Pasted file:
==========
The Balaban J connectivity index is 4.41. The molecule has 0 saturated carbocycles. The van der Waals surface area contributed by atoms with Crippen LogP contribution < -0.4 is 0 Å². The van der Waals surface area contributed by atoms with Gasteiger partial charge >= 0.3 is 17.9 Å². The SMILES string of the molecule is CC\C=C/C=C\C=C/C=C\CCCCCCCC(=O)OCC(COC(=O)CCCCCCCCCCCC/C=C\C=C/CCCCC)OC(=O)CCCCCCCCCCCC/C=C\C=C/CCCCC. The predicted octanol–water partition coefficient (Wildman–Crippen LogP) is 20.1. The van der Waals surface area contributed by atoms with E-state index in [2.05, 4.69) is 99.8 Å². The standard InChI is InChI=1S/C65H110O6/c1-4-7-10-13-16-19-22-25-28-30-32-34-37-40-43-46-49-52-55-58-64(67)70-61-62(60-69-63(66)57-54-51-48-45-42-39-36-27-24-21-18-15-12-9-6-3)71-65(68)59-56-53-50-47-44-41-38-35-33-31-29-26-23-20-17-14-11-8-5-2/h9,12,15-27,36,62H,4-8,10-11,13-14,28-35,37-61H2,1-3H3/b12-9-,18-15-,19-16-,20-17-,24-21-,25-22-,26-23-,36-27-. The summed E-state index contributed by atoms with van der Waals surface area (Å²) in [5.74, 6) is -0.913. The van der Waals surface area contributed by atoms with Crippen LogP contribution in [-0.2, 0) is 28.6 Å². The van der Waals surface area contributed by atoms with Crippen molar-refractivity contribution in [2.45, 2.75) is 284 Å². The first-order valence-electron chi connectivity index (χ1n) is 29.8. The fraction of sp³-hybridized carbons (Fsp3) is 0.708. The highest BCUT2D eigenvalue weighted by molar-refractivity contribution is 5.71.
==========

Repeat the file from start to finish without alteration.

The Balaban J connectivity index is 4.41. The molecule has 0 saturated carbocycles. The van der Waals surface area contributed by atoms with Crippen LogP contribution < -0.4 is 0 Å². The van der Waals surface area contributed by atoms with Gasteiger partial charge >= 0.3 is 17.9 Å². The SMILES string of the molecule is CC\C=C/C=C\C=C/C=C\CCCCCCCC(=O)OCC(COC(=O)CCCCCCCCCCCC/C=C\C=C/CCCCC)OC(=O)CCCCCCCCCCCC/C=C\C=C/CCCCC. The predicted octanol–water partition coefficient (Wildman–Crippen LogP) is 20.1. The van der Waals surface area contributed by atoms with E-state index in [2.05, 4.69) is 99.8 Å². The standard InChI is InChI=1S/C65H110O6/c1-4-7-10-13-16-19-22-25-28-30-32-34-37-40-43-46-49-52-55-58-64(67)70-61-62(60-69-63(66)57-54-51-48-45-42-39-36-27-24-21-18-15-12-9-6-3)71-65(68)59-56-53-50-47-44-41-38-35-33-31-29-26-23-20-17-14-11-8-5-2/h9,12,15-27,36,62H,4-8,10-11,13-14,28-35,37-61H2,1-3H3/b12-9-,18-15-,19-16-,20-17-,24-21-,25-22-,26-23-,36-27-. The summed E-state index contributed by atoms with van der Waals surface area (Å²) in [5.74, 6) is -0.913. The van der Waals surface area contributed by atoms with Crippen LogP contribution in [-0.2, 0) is 28.6 Å². The van der Waals surface area contributed by atoms with Crippen molar-refractivity contribution in [2.45, 2.75) is 284 Å². The first-order valence-electron chi connectivity index (χ1n) is 29.8. The fraction of sp³-hybridized carbons (Fsp3) is 0.708. The highest BCUT2D eigenvalue weighted by molar-refractivity contribution is 5.71.